In Bali, the color yellow is believed to represent happiness, prosperity and the hope for better life.
In a quiet moment before the start of the Corona Bali Protected, Stephanie Gilmore spent a few moments at a local salon, getting her fingernails painted yellow, and her finger-nailed forecasting paid off.
Gilmore has left Indonesia once again sitting atop of the Jeep Leader Board adorned in the yellow leader's jersey.
"I think my intentions were pretty clear," smiled Gilmore after winning the 30th CT contest of her already distinguished career -- a record in it's own right, more event wins than any other female surfer -- flashing her nails on camera.
The fact that she now sits in prime position to defend her 2018 World Title -- and chase a record eighth Title, establishing her legacy of the Greatest of All Time -- is one thing, but it's the statement-making way that she did it that will have the most immediate consequences.
Not only putting all her competitors on notice, Gilmore's perfect 10-point ride to end the Final has effectively set the bar for any and all potential perfect scores to come this season.
"I was sitting there at the end in the last five minutes things, man, just get something in the excellent range because I haven't really done that all event," Gilmore explained. "I just kept thinking about it and then I pulled the trigger on that one."
It's no secret that 10-point rides are harder to come by today than they ever have been. The running joke amongst competitors is that "7s are the new 9," referring to just how hard it has become to earn a score in the excellent range.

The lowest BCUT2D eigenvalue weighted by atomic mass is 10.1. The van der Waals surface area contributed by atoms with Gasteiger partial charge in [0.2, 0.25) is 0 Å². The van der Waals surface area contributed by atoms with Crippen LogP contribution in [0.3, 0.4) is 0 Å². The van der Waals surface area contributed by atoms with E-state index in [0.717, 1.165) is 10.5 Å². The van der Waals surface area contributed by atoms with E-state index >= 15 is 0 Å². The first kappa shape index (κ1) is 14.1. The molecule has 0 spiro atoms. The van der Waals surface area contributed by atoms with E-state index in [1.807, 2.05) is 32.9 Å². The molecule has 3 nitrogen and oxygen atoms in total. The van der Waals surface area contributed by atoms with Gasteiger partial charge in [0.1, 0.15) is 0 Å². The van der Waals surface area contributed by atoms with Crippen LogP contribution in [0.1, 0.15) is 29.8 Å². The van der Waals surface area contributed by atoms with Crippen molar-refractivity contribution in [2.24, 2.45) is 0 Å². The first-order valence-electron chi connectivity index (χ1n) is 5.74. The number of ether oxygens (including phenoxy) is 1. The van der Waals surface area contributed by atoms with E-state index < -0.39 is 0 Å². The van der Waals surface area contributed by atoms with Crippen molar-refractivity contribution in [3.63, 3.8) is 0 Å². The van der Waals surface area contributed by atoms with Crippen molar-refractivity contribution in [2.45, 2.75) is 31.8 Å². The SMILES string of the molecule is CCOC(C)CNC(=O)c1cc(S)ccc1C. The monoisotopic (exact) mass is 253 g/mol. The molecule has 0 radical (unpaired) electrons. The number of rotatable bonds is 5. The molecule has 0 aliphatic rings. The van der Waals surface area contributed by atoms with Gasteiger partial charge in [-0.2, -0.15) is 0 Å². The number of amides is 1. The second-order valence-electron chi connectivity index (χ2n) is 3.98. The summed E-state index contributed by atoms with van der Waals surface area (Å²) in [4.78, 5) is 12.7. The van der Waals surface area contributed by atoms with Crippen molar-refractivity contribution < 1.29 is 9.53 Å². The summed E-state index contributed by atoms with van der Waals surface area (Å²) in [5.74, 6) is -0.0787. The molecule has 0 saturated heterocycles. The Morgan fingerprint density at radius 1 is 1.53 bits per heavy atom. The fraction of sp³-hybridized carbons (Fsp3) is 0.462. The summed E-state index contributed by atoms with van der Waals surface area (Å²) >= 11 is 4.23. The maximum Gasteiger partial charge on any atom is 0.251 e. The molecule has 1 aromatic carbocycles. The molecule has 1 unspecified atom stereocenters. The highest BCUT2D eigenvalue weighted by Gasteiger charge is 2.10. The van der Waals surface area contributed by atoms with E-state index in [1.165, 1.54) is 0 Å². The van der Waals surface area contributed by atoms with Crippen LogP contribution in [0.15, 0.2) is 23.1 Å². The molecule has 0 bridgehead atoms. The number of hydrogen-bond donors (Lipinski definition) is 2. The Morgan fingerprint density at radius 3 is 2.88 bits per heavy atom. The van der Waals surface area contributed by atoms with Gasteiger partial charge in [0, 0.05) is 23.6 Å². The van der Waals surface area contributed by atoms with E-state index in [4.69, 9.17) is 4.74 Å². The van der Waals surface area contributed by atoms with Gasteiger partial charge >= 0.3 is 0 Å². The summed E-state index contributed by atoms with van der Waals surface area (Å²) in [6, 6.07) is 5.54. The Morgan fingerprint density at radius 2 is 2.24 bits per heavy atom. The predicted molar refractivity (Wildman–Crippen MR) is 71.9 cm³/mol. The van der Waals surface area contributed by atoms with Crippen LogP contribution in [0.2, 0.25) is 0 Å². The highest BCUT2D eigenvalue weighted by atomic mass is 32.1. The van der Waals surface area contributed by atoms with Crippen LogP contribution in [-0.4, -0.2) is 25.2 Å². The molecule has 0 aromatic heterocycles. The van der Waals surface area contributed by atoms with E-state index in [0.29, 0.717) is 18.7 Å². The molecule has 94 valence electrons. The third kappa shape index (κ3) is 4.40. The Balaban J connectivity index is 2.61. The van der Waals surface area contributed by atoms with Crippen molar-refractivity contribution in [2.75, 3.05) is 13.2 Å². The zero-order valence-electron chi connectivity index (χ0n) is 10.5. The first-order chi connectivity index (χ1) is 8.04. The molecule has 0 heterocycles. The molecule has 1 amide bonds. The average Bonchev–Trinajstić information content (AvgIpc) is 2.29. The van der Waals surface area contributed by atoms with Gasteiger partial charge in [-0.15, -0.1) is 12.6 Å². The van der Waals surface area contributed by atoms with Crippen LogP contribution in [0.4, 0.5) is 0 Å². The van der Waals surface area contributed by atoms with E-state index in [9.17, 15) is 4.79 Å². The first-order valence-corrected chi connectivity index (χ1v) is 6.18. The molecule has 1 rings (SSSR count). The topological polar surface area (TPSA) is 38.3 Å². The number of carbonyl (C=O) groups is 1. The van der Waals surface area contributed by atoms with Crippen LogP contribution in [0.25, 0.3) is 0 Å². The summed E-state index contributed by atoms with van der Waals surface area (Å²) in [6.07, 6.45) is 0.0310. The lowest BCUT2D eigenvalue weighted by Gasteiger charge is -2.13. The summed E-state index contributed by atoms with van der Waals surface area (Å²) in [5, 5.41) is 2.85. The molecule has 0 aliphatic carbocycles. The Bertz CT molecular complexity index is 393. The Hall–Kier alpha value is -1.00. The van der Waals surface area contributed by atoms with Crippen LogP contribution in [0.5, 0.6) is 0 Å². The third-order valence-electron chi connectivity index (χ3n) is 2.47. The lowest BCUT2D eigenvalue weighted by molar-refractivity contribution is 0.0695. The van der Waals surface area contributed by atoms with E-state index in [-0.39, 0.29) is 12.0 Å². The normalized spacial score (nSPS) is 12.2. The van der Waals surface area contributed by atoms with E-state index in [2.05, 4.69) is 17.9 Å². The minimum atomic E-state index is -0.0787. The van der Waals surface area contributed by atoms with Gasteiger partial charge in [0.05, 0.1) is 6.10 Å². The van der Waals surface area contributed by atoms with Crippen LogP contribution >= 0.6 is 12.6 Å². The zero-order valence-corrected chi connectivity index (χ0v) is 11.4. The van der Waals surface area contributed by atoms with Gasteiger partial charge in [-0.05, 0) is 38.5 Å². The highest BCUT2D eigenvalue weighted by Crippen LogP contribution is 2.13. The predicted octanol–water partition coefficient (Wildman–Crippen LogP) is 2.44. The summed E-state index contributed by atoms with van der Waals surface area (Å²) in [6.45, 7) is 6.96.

Gilmore showcased a dynamic, multi-pronged approach to perfection. After take-off, she leaned into a strong forehand carve, which set her up perfectly for the inside sprint. The second half of the wave was all surfed with instinct and feel.
Flying down the line, she cranked into a mid-face jam that would make iconic power surfers like Tom Carroll and Dane Kealoha proud. Hitting the breaks, she disappeared far behind the foam ball before blindly coming out of a waterfall barrel and smashing the end section, free-falling to the flats for a little extra flair.
"That inside was so dry, I didn't know if it was a good idea. I couldn't see anything. I just closed my eyes and held my line and came out and hit the end section," Gilmore said.
Speed. Power. Flow. Gilmore's wave had it all, and true to form, she did it with style and grace. She's now effectively set the pace for anybody else hoping to go perfect this year.
Prior to Gilmore's epic ride, there's only been one other 10-point score awarded all season: Courtney Conlogue's bomb at the Rip Curl Pro Bells Beach. There have been no 10-point rides on the men's side.
The most apparent difference between Conlogue and Gilmore's rides is that Conlogue's score came, in part, because she caught the biggest and best wave of the contest at Bells. She carved a series of strong, open-face forehand turns, cementing the score with a powerful hack under the lip on the inside closeout section.
Gilmore surfed what was dealt to her with perfection, improvising like a jazz-great on what has been the most talked-about 10 of the year.
The ride also has helped her break out of a bit of a scoring slump. Prior to her 10-point ride in Bali, Gilmore had not even cracked the 8-point barrier all season long. Her highest scoring ride was in the Seeding Round at Bells, where she earned a 7.83 (and backed it up with a 7.67). What a difference a wave makes.
Gilmore's clearly shifted the momentum now as she heads back to Australia for the fourth spot of her 2019 campaign. She finished 3rd in the Margaret River Pro four times, including last year, but has never won it.
Historically, Conlogue has shined at Margaret River, winning the contest in pumping surf in 2015, finishing runner-up in 2016 and making the Quarterfinals in 2017. She was injured and did not surf the contest last season.
It goes without saying that there's lot of surfing left in 2019 and we're a long way off from seeing the World Title race come into focus, but one thing is for sure, from here on out it's going to take something truly special for a surfer to go perfect.